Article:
GOLDSMITH's Hist. of the Earth, vol. i. p. 359. When a thunder storm is gathering, small specks of clouds are observed to unite, till a large cloud highly charged with electricity is formed, which giving a spark to the earth, occasions a heavy torrent of rain; other clouds join the large cloud, another spark is taken, succeeded by more rain : Cornelius VARLEY (and so on, during the thunder storm).

See Phil. Mag. No. 106.

in the east, whirling violently rouud as if on an axis ; but arrived near the zenith, it first abates its motion, then loses its form, and extends itself greatly, and seems to call up vapors from all opposite quarters. These clouds having attained nearly the same height, rush against each other with great violence, and put me always in mind, he obseryes, of Elijah's foretelling rain on Mount Carmel. The air, impelled before the heaviest mass, or swiftest inover, makes an impression of its own form in the collection of clouds opposite, and the moment it has taken possession of the space made to receive it,' the most violent thunder possible to be conceived instantly follows, with rain ; and after some hours the sky again clears.

Trav, vol. iji.

P.

669.

3260. (1 King's xviii. 44.] On the 6th of June, 1796, the thermometer 81 degrees, and the wind S.S.W., about one o'clock in the afternoon, a black cloud appeared in the horizon of Frederic Town, America, and a tremendous gust came on, accompanied by thunder and lightning. By the wind several large trees were torn up by the roots. Hailstones, about three times the size of an ordinary pea, fell for a few minutes: and afterwards a torrent of rain came pouring down, nearly as if a water spout had broken over-head.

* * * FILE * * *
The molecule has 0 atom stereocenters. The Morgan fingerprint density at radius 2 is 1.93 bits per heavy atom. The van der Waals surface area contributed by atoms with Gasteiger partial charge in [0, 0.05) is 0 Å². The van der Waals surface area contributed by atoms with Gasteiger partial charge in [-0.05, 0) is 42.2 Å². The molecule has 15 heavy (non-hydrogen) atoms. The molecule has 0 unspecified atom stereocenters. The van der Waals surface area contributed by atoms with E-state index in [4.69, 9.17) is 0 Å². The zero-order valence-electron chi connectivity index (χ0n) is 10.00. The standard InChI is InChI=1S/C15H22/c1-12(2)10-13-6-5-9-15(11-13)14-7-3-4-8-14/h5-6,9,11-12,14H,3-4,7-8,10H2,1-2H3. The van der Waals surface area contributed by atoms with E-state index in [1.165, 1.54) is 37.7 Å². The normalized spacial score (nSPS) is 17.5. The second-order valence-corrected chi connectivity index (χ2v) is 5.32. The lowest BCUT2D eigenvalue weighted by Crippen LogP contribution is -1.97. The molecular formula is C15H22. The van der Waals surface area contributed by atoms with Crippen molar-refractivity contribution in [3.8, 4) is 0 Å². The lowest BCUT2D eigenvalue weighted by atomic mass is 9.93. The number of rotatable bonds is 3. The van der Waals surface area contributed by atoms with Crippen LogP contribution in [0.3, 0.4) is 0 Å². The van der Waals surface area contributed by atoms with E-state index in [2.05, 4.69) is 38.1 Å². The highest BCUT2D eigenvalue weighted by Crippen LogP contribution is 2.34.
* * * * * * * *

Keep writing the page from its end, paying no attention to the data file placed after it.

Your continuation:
The gust was completely over in twenty-three minutes, during which the thermometer was found to have fallen 22 degrees. -- In Pennsylvania the thermometer has varied fifty degrees in twenty-six hours.

Weld's Trav. in N. America,

vol. i. p. 243.

3258. [1 Kings xviii. 45.) A similar tempest is thus described by BARTRAM : “Darkness gathers around ; far distant thunder rolls over the trembling hills : the black clouds with august majesty and power, move slowly forwards, shading regions of towering hills, and threateuing all the destruction of a thunder storm : all around is now still as death; not a whisper is heard, but a total inactivity and silence seem to pervade the earlh ; the birds afraid to utter a chirrup, in low tremuluus voices take leave of each other, seeking covert and safety : every insect is silenced, and nothing heard but the roaring of the approaching hurricane. The mighty cloud now expands its sable wings, extending from North to South, and is driven irresistibly on by the tumultuous wiuds, spreading its livid wings around the gloomy concave, armed with terrors of thunder and fiery shafts of lightning. Now the lofty forests bend low beneath its fury; their limbs and wavy boughs are tossed about and catch hold of each other; the mountains tremble and seem to reel about, and the antient hills to be shaken to their foundations : the furious storm sweeps along, smoking through the vale and over the resounding bills : the face of the earth is obscured by the deluge descending from the firmament, and every creature deafened by the din of thunder.”